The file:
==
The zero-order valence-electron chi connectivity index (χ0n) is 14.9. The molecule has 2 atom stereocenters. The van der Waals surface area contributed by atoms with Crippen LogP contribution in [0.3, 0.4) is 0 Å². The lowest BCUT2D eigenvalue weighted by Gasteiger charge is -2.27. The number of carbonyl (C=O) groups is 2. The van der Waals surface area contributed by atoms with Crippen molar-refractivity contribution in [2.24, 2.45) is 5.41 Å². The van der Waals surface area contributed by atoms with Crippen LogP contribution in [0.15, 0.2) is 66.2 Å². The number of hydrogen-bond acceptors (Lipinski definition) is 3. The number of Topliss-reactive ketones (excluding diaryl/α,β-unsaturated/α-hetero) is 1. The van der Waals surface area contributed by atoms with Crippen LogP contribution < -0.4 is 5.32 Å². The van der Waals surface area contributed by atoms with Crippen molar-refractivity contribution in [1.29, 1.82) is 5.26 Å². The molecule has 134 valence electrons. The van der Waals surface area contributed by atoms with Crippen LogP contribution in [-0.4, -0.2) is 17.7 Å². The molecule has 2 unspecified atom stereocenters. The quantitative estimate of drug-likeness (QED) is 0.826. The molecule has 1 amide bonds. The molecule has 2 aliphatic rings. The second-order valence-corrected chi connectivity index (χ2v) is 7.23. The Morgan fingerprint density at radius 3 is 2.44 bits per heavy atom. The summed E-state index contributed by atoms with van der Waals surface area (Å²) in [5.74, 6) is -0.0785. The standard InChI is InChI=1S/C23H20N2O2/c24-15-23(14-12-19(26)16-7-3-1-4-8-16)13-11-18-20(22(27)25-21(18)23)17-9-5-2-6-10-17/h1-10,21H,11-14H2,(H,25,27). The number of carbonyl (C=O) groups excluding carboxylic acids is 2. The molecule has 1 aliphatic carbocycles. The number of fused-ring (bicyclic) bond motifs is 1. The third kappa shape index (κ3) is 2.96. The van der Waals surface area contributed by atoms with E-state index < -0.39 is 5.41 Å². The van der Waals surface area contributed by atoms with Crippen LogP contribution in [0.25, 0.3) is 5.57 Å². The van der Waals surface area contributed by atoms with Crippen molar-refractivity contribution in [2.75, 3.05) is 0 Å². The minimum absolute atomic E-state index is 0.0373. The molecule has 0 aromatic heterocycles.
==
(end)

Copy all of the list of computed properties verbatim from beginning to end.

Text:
The zero-order valence-electron chi connectivity index (χ0n) is 14.9. The molecule has 2 atom stereocenters. The van der Waals surface area contributed by atoms with Crippen LogP contribution in [0.3, 0.4) is 0 Å². The lowest BCUT2D eigenvalue weighted by Gasteiger charge is -2.27. The number of carbonyl (C=O) groups is 2. The van der Waals surface area contributed by atoms with Crippen molar-refractivity contribution in [2.24, 2.45) is 5.41 Å². The van der Waals surface area contributed by atoms with Crippen LogP contribution in [0.15, 0.2) is 66.2 Å². The number of hydrogen-bond acceptors (Lipinski definition) is 3. The number of Topliss-reactive ketones (excluding diaryl/α,β-unsaturated/α-hetero) is 1. The van der Waals surface area contributed by atoms with Crippen LogP contribution < -0.4 is 5.32 Å². The van der Waals surface area contributed by atoms with Crippen molar-refractivity contribution in [1.29, 1.82) is 5.26 Å². The molecule has 134 valence electrons. The van der Waals surface area contributed by atoms with Crippen LogP contribution in [-0.4, -0.2) is 17.7 Å². The molecule has 2 unspecified atom stereocenters. The quantitative estimate of drug-likeness (QED) is 0.826. The molecule has 1 amide bonds. The molecule has 2 aliphatic rings. The second-order valence-corrected chi connectivity index (χ2v) is 7.23. The Morgan fingerprint density at radius 3 is 2.44 bits per heavy atom. The summed E-state index contributed by atoms with van der Waals surface area (Å²) in [5.74, 6) is -0.0785. The standard InChI is InChI=1S/C23H20N2O2/c24-15-23(14-12-19(26)16-7-3-1-4-8-16)13-11-18-20(22(27)25-21(18)23)17-9-5-2-6-10-17/h1-10,21H,11-14H2,(H,25,27). The number of carbonyl (C=O) groups excluding carboxylic acids is 2. The molecule has 1 aliphatic carbocycles. The number of fused-ring (bicyclic) bond motifs is 1. The third kappa shape index (κ3) is 2.96. The van der Waals surface area contributed by atoms with E-state index < -0.39 is 5.41 Å². The van der Waals surface area contributed by atoms with Crippen LogP contribution in [0.25, 0.3) is 5.57 Å². The van der Waals surface area contributed by atoms with Crippen molar-refractivity contribution in [2.75, 3.05) is 0 Å². The minimum absolute atomic E-state index is 0.0373. The molecule has 0 aromatic heterocycles.